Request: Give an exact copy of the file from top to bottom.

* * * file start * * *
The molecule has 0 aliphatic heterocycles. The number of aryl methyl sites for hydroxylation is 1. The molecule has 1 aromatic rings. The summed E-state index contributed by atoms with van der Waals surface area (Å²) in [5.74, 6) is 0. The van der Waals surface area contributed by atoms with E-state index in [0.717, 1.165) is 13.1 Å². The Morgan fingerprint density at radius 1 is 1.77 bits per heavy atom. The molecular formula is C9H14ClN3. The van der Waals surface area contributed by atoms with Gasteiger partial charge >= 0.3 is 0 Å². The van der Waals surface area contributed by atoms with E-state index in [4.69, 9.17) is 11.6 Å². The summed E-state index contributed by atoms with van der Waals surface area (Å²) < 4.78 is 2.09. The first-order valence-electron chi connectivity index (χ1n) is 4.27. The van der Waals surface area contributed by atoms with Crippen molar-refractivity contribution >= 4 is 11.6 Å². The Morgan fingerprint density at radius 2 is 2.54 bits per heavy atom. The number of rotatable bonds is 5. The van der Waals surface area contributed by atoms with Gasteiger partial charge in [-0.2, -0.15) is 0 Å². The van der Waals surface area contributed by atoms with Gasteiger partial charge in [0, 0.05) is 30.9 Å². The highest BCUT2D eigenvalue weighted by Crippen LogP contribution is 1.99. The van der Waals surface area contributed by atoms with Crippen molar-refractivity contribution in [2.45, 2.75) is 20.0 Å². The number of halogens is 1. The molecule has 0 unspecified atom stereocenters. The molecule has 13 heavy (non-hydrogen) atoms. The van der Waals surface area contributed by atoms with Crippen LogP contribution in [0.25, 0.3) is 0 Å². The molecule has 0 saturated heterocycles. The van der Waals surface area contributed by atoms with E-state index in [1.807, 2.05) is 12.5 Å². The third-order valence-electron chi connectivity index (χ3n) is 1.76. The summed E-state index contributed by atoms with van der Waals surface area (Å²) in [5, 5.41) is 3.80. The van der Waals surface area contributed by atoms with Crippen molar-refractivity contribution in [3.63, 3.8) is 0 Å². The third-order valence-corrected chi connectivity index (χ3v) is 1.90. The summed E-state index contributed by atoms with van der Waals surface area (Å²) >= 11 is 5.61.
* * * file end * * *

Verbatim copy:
The molecule has 0 aliphatic heterocycles. The number of aryl methyl sites for hydroxylation is 1. The molecule has 1 aromatic rings. The summed E-state index contributed by atoms with van der Waals surface area (Å²) in [5.74, 6) is 0. The van der Waals surface area contributed by atoms with E-state index in [0.717, 1.165) is 13.1 Å². The Morgan fingerprint density at radius 1 is 1.77 bits per heavy atom. The molecular formula is C9H14ClN3. The van der Waals surface area contributed by atoms with Gasteiger partial charge >= 0.3 is 0 Å². The van der Waals surface area contributed by atoms with E-state index in [4.69, 9.17) is 11.6 Å². The summed E-state index contributed by atoms with van der Waals surface area (Å²) < 4.78 is 2.09. The first-order valence-electron chi connectivity index (χ1n) is 4.27. The van der Waals surface area contributed by atoms with Crippen molar-refractivity contribution >= 4 is 11.6 Å². The Morgan fingerprint density at radius 2 is 2.54 bits per heavy atom. The number of rotatable bonds is 5. The van der Waals surface area contributed by atoms with Gasteiger partial charge in [-0.2, -0.15) is 0 Å². The van der Waals surface area contributed by atoms with Gasteiger partial charge in [0, 0.05) is 30.9 Å². The highest BCUT2D eigenvalue weighted by Crippen LogP contribution is 1.99. The van der Waals surface area contributed by atoms with Crippen molar-refractivity contribution in [2.45, 2.75) is 20.0 Å². The number of halogens is 1. The molecule has 0 unspecified atom stereocenters. The molecule has 13 heavy (non-hydrogen) atoms. The van der Waals surface area contributed by atoms with Crippen LogP contribution in [0.25, 0.3) is 0 Å². The molecule has 0 saturated heterocycles. The van der Waals surface area contributed by atoms with E-state index in [1.807, 2.05) is 12.5 Å². The third-order valence-electron chi connectivity index (χ3n) is 1.76. The summed E-state index contributed by atoms with van der Waals surface area (Å²) in [5, 5.41) is 3.80. The van der Waals surface area contributed by atoms with Crippen molar-refractivity contribution in [3.63, 3.8) is 0 Å². The third-order valence-corrected chi connectivity index (χ3v) is 1.90. The summed E-state index contributed by atoms with van der Waals surface area (Å²) >= 11 is 5.61.